For some diseases, such as appendicitis, hospitalization is clearly appropriate at the earliest stage of the disease. Other diseases, such as essential hypertension, rarely require hospitalization at the early stages; hospitalization is only required if the disease progresses to more advanced stages.
Because admitting patients to an acute care hospital involves incurring significant cost and potential risk, patients should be admitted to the hospital only if the expected benefits outweigh the costs and risks of the admission. Questions to address include:
Is inpatient diagnostic testing required? Do the symptoms suggest a serious illness which, if confirmed, may require immediate treatment? Does the patient require treatment that is most appropriately provided as an inpatient? Does the patient require the types of monitoring and nursing care available only in an acute care hospital?
Classification of severity of illness at the time of hospitalization is important for analysis of both inpatient and outpatient care. Comparisons of inpatient care outcomes can be accomplished only if one adjusts for patent risk at time of admission.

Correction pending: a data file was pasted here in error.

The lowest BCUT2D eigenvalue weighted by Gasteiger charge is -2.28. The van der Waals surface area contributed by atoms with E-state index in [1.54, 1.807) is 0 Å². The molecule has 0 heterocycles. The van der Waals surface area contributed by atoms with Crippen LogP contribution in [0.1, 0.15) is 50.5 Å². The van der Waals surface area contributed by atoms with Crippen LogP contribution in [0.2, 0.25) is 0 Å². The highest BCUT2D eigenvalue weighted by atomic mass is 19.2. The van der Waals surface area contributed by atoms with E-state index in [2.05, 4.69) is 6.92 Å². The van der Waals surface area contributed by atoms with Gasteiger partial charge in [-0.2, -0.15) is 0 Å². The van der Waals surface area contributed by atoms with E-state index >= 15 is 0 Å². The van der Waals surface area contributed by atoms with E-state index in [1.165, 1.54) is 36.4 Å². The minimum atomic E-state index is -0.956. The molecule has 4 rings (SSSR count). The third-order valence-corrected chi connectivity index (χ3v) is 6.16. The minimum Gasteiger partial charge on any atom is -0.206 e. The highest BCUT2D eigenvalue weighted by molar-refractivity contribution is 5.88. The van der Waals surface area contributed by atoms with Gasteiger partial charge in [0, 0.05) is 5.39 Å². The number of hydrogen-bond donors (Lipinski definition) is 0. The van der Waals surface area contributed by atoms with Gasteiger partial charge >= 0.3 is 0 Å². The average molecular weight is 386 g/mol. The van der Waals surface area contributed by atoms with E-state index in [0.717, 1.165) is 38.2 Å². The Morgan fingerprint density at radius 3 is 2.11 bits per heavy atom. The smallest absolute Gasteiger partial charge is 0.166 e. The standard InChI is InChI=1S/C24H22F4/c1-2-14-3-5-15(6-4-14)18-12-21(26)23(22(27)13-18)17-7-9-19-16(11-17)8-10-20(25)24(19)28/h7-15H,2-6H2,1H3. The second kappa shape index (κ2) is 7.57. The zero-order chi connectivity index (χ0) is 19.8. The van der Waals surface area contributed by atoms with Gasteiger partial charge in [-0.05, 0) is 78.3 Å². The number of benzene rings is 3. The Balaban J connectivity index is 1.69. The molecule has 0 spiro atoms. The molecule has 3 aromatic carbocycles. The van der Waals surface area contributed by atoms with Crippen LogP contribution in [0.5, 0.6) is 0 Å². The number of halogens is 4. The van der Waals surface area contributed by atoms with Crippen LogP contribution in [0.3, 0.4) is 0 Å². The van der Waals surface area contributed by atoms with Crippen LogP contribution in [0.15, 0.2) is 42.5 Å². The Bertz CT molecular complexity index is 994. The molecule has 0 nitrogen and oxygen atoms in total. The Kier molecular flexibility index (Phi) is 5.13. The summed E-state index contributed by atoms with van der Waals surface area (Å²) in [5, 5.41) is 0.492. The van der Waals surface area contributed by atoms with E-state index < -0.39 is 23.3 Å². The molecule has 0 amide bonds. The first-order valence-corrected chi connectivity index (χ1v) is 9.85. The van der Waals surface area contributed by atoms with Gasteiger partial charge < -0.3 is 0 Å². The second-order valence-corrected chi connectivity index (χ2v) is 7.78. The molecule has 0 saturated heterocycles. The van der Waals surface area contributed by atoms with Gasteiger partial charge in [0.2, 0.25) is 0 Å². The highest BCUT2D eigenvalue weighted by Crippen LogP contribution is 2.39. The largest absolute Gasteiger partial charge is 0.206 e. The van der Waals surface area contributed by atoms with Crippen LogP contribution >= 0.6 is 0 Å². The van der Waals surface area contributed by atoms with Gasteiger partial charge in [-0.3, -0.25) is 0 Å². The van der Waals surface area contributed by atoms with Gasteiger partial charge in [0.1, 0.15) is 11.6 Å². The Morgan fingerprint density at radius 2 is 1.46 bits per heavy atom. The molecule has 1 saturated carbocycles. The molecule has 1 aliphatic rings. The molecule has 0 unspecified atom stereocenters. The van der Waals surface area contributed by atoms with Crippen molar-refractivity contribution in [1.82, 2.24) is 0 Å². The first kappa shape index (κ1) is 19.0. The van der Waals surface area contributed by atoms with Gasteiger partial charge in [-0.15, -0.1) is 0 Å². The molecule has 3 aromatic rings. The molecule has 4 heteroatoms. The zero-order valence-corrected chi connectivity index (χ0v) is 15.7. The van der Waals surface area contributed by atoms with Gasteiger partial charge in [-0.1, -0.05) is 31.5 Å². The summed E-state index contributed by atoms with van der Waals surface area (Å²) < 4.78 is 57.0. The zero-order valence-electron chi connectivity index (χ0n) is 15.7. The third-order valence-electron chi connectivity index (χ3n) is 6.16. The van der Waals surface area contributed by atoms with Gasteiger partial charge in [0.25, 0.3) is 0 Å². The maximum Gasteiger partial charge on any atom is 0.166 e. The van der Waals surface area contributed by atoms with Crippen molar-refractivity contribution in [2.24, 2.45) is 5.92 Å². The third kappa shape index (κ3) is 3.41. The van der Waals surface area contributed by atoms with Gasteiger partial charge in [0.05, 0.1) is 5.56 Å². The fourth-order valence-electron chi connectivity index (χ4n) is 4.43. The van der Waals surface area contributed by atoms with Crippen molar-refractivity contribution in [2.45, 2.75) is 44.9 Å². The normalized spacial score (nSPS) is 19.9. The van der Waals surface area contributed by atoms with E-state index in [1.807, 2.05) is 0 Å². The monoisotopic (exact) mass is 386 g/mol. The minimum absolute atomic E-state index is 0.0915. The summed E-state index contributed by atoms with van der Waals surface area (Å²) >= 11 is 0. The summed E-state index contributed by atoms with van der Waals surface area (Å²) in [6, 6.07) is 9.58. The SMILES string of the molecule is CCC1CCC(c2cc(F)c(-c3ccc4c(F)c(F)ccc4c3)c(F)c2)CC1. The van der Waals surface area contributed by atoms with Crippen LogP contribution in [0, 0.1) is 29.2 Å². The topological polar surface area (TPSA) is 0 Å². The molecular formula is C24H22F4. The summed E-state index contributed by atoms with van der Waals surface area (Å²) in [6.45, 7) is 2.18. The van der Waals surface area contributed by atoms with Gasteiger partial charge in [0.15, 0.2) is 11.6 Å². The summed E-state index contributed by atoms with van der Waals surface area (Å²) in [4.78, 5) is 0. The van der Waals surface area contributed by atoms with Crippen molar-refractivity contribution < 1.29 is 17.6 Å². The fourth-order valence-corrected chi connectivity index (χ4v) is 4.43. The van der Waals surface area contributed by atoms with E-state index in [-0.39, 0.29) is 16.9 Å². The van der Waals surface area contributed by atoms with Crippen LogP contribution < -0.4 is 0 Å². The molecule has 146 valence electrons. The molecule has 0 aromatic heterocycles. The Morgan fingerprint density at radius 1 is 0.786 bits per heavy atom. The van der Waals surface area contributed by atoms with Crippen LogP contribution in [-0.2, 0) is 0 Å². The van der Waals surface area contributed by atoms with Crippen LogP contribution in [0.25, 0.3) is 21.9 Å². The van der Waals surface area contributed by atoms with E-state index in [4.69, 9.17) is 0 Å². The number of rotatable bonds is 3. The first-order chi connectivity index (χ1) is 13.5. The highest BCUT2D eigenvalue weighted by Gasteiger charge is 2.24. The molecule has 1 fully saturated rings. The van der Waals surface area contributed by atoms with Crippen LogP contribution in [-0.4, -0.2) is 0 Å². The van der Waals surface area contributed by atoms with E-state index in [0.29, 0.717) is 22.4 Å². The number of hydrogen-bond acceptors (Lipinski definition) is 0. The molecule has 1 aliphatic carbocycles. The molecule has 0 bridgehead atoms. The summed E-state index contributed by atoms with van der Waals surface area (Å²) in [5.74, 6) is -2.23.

For patients admitted at earlier stages of illness, one may question whether an acceptable level of care could have been provided in an outpatient setting. A number of factors could make such an earlier stage admission appropriate. For example, a patient with acute symptoms (e.g., chest pain), but without a confirmed diagnosis, may be appropriately admitted to the hospital until a diagnosis and a decision can be made as to whether further inpatient care is necessary. A patient may have other co-morbid conditions (for example, poorly controlled diabetes mellitus) that make the admission advisable, or a patient may choose to undergo an elective surgical procedure that must be performed as an inpatient. A patient with osteoarthritis of the hip who decides to have a total hip replacement would clearly require hospitalization.